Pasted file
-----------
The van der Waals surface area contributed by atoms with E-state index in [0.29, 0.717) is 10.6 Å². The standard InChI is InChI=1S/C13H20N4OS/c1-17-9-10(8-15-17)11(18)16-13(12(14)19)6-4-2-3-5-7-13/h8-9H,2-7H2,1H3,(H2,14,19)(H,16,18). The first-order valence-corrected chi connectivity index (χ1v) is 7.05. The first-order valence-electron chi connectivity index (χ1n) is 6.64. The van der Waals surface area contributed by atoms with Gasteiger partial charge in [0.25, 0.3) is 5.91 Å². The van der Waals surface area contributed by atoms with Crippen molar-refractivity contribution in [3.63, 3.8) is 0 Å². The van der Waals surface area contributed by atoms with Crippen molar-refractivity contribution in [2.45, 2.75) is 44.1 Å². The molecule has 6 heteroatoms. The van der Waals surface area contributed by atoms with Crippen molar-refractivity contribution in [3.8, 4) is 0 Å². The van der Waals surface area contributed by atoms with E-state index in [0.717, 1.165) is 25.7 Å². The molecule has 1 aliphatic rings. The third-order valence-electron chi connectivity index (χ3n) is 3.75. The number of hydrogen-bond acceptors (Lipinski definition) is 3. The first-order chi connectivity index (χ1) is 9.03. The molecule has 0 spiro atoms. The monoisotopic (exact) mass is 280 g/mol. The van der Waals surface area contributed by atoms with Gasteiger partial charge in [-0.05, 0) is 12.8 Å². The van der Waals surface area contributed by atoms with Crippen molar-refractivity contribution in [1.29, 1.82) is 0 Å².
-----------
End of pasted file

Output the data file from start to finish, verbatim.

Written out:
The van der Waals surface area contributed by atoms with E-state index in [0.29, 0.717) is 10.6 Å². The standard InChI is InChI=1S/C13H20N4OS/c1-17-9-10(8-15-17)11(18)16-13(12(14)19)6-4-2-3-5-7-13/h8-9H,2-7H2,1H3,(H2,14,19)(H,16,18). The first-order valence-corrected chi connectivity index (χ1v) is 7.05. The first-order valence-electron chi connectivity index (χ1n) is 6.64. The van der Waals surface area contributed by atoms with Gasteiger partial charge in [0.25, 0.3) is 5.91 Å². The van der Waals surface area contributed by atoms with Crippen molar-refractivity contribution in [3.63, 3.8) is 0 Å². The van der Waals surface area contributed by atoms with Crippen molar-refractivity contribution in [2.45, 2.75) is 44.1 Å². The molecule has 6 heteroatoms. The van der Waals surface area contributed by atoms with Crippen molar-refractivity contribution in [3.8, 4) is 0 Å². The van der Waals surface area contributed by atoms with E-state index in [0.717, 1.165) is 25.7 Å². The molecule has 1 aliphatic rings. The third-order valence-electron chi connectivity index (χ3n) is 3.75. The number of hydrogen-bond acceptors (Lipinski definition) is 3. The first-order chi connectivity index (χ1) is 9.03. The molecule has 0 spiro atoms. The monoisotopic (exact) mass is 280 g/mol. The van der Waals surface area contributed by atoms with Gasteiger partial charge in [-0.05, 0) is 12.8 Å². The van der Waals surface area contributed by atoms with Crippen molar-refractivity contribution in [1.29, 1.82) is 0 Å².